|Kirkuk–Ceyhan Oil Pipeline|
Location of Kirkuk–Ceyhan Oil Pipeline
|Length||600 mi (970 km)|
|Maximum discharge||1.6 million barrels per day (250×103 m3/d)|
The Kirkuk–Ceyhan Oil Pipeline, also known as the Iraq–Turkey Crude Oil Pipeline, is a 600-mile-long (970 km) pipeline that runs from Kirkuk in Iraq to Ceyhan in Turkey. It is Iraq's largest crude oil export line.
The pipeline consists two pipes with diameters of 46 inches (1,170 mm) and 40 inches (1,020 mm) and designed capacity of 1,100 thousand and 500 thousand barrels per day (~5.5×107 and ~2.5×107 t/a) respectively. Usable capacity of the line is believed to be only 300 thousand barrels per day (~1.5×107 t/a), with significant repairs still required.
The line's Iraqi part has been a principal sabotage target since 2003. On 26 October 2009, the blast near Mosul halted oil supplies through the pipeline. On 16 August 2013, at around 0100 GMT near the al-Shura area 60 km to the south of the city of Mosul a bomb attack damaged the pipeline. On 3 September 2013, at around 0200 GMT near Ein al-Jahash area, a bomb attack damaged the pipeline.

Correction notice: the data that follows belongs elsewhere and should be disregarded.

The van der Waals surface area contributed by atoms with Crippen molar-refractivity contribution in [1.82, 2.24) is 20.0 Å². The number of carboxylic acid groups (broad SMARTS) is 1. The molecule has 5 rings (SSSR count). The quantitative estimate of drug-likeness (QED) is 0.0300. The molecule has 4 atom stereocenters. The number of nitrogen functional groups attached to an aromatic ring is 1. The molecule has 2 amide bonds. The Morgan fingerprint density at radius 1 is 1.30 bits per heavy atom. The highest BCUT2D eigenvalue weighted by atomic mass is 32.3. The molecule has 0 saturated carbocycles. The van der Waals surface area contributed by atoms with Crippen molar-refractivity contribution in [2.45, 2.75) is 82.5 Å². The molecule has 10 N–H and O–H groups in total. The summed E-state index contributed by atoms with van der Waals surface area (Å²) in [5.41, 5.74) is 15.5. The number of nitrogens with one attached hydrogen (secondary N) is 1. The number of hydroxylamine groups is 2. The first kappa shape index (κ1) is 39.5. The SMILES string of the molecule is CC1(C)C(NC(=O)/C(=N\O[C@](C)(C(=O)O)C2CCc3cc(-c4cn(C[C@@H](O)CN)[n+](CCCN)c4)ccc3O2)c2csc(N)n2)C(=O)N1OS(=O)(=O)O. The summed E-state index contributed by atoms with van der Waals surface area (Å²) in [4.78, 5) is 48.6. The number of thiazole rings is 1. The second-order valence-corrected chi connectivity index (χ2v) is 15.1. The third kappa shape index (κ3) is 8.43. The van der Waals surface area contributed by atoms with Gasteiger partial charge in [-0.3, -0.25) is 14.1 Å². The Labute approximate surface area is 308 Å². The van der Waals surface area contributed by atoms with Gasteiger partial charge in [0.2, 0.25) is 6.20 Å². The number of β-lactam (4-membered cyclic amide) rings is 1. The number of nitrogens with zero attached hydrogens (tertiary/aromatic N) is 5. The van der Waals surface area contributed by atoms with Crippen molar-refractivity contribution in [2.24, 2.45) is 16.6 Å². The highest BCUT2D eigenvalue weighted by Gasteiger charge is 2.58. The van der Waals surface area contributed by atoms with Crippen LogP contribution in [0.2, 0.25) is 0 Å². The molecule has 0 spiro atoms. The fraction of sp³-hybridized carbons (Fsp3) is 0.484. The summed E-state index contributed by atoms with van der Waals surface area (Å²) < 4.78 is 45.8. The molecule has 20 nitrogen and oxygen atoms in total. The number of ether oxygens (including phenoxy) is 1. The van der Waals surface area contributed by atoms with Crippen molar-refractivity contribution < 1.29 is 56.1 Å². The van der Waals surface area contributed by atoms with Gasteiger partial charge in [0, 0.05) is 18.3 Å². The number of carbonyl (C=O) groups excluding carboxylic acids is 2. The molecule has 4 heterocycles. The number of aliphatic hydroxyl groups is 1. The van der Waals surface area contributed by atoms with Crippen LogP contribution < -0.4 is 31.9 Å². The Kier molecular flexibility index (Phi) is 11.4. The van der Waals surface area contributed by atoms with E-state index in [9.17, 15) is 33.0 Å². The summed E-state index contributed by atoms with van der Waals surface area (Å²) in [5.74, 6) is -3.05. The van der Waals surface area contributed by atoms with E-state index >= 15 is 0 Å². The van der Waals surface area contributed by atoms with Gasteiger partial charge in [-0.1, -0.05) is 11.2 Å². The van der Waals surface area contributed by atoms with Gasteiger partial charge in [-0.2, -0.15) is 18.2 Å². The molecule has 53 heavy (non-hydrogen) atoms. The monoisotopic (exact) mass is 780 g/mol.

In 2013, the Kurdistan Regional Government of Iraq completed a pipeline from the Taq Taq field through Khurmala (the northwest sector dome of the greater Kirkuk field) and Dahuk to Pesh Khabur (Fesh Khabur) on the Turkey-Iraq border, where it is connected to the Kirkuk-Ceyhan pipeline. This 36-inch (910 mm) diameter pipeline has capacity of 150,000 barrels per day (24,000 m3/d). It allows the export of oil from the Taq Taq and Tawke oil fields. On 23 May 2014, the Kurdistan Regional Government announced that the first oil transported via the new pipeline was loaded into a tanker at Ceyhan.
Iraq is considering building a new Kirkuk–Ceyhan pipeline to bypass attack-prone areas and double the export capacity.